villains review

Dan Berk and Robert Olsen’s Villains isn’t their first genre rodeo, and it shows. Their feature debut Body ignited their affair with home invasion horror, Stake Land II sucked some serious sequel blood, and their script for Don’t Kill It burst with howlin’ mad body-possession beats. So what makes Villains their most gratifyingly unstable and deliciously dark midnighter yet? Simplicity in casting: Bill Skarsgård and Maika Monroe. Maybe that’s my specific answer, but I’d watch these two imitate Bunny and Clive (bargain bin versions) until the proverbial cows come home.

Granted, there’s far more to the morally blurry Villains worth pondering than two charismatic and devious burgeoning criminals, but try not falling head-over-heels with Berk and Olsen’s daydreaming amateur fugitives. Read More »

(Welcome to The SXSW Diaries, where we will be chronicling every single movie we see at the Austin-based film festival.)

Welcome to SXSW 2019 day five. In this edition: Villains recalls the best of the early Coen brothers, Olympic Dreams is a standard story set in an extraordinary location, and The Peanut Butter Falcon is a quirky but winning blend of comedy and drama.

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Disney villains show

Memorable villains can often be more interesting than a story’s protagonist, and The Walt Disney Company has created a whole host of baddies over the years. So it’s not surprising to hear that a Disney villains show is in the works for their upcoming streaming service, Disney+. Learn more about the new show, which will be called Book of Enchantment, below.
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Universal Goes After Comic Book Villains

Universal has acquired the rights to adapt Viper Comics’ noir anti-superhero action-adventure series Villains for the big screen. Wonder Woman scribes Matt Jennison and Brent Strickland have been hired to pen the adaptation.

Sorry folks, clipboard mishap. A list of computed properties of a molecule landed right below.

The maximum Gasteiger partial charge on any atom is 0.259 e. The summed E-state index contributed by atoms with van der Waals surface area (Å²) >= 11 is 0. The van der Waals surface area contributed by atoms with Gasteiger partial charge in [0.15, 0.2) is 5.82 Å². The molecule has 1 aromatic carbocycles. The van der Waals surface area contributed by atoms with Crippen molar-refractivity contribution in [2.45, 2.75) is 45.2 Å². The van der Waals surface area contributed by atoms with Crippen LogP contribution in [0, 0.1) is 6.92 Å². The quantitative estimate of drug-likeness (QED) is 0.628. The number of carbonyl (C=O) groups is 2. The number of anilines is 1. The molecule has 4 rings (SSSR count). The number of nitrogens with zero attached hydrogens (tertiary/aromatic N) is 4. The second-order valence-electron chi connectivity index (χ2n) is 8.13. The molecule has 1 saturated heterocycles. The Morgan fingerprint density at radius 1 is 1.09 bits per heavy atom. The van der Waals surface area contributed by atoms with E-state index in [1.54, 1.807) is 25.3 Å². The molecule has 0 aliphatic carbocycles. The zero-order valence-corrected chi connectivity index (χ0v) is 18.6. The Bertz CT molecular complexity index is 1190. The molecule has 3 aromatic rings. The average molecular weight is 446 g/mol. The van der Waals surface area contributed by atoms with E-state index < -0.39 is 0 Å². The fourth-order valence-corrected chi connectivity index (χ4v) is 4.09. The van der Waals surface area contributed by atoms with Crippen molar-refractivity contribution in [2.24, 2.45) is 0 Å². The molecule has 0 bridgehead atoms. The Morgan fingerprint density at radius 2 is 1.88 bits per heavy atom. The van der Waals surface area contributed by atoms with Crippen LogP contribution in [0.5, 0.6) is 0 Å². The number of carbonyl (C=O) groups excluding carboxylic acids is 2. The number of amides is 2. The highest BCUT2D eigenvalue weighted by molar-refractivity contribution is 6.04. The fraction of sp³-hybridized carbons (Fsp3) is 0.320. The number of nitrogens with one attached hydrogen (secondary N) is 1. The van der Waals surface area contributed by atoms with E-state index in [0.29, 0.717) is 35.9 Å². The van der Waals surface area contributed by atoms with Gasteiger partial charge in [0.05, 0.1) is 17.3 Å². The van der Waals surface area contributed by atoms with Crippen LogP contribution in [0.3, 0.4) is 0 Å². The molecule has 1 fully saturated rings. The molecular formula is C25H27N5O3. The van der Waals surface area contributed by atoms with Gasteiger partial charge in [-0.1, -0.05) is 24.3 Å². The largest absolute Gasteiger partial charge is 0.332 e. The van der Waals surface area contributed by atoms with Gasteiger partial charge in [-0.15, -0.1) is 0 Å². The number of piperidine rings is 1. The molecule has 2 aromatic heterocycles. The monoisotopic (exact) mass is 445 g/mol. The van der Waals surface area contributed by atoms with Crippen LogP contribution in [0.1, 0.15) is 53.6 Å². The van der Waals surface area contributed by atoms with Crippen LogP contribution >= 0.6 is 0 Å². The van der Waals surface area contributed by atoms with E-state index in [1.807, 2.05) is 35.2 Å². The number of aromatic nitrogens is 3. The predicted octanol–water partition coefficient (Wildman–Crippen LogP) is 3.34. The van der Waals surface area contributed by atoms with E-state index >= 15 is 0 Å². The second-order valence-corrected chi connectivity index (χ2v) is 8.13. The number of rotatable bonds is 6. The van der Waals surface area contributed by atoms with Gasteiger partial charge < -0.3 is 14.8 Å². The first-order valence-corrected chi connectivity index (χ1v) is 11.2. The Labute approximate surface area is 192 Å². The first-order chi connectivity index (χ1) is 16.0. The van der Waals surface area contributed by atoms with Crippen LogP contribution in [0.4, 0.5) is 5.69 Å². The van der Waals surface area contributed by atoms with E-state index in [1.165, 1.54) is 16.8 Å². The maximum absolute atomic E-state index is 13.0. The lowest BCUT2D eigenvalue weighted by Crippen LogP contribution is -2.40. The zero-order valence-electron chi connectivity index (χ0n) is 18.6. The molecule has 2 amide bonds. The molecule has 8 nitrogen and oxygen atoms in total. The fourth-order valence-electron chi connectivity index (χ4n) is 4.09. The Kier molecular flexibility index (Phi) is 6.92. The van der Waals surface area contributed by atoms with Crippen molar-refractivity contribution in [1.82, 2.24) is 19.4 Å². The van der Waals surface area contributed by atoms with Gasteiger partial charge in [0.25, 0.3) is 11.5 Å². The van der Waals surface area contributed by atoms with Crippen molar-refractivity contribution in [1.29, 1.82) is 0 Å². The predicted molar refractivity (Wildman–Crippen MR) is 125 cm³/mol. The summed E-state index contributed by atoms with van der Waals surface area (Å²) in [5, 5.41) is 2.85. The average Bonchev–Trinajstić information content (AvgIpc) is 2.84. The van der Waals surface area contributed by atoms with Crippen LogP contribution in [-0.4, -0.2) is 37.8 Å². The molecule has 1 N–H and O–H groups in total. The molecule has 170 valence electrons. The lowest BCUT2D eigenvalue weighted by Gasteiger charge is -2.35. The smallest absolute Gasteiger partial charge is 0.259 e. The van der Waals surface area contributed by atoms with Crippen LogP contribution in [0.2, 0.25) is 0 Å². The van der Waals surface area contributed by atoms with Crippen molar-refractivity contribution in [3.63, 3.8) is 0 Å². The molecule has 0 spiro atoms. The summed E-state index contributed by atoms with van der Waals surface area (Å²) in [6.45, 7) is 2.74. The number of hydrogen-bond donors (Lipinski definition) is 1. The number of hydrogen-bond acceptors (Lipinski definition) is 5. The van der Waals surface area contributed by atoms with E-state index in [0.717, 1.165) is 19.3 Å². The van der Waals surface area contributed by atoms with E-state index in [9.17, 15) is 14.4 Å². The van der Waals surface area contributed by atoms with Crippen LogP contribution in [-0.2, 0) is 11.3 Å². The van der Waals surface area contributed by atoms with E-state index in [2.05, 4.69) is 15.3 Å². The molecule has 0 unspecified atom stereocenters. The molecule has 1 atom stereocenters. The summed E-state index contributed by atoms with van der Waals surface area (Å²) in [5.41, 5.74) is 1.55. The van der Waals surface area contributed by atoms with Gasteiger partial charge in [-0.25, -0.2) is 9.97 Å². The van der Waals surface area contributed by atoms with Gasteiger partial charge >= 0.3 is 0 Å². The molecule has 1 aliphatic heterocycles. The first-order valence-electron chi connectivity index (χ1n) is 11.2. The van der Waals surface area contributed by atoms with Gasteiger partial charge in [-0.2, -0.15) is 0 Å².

Villains is 4 issue mini-series written by Adam Cogan, drawn by Ryan Cody, with colors by Russ Lowery. The story follows Nick Corrigan, an aimless 20-something who discovers that his aging neighbor used to be the notorious supervillain known as “Hardliner”, now retired and living in hiding for the past few decades. Rather than turn him in to the authorities, Nick decides to blackmail him in exchange for lessons in the fine art of career super-crime. But the old pro is about to teach his student some lessons he’ll never forget.

“The story is told from the villain’s perspective, but there are plenty of heroes who will be showing up and try to mess up their plans,” Cogan told Jazma Online in 2006.  “Some of them are people who see things in stark black and white, right and wrong. Never mind that nobody can live up to their standards. There are other heroes who have a more pragmatic view of life and see things in terms of grays. A hero called “The Flying Ace” shows up in the first story arc. He’s a “golden age” style hero who has been doing his thing since the 1940s. He and Cobb have formed a unique relationship over many years of battles and conflict, and we get to talk about that a bit over the first four issues.”

Sounds like an interesting twist on the traditional superhero comic book story. It also seems like a smart move for Universal, who had success with Wanted. You can check out a preview of the first issue online on ViperComics.com. The first 144-page trade paperback is available on Amazon for $12.95.

source: THR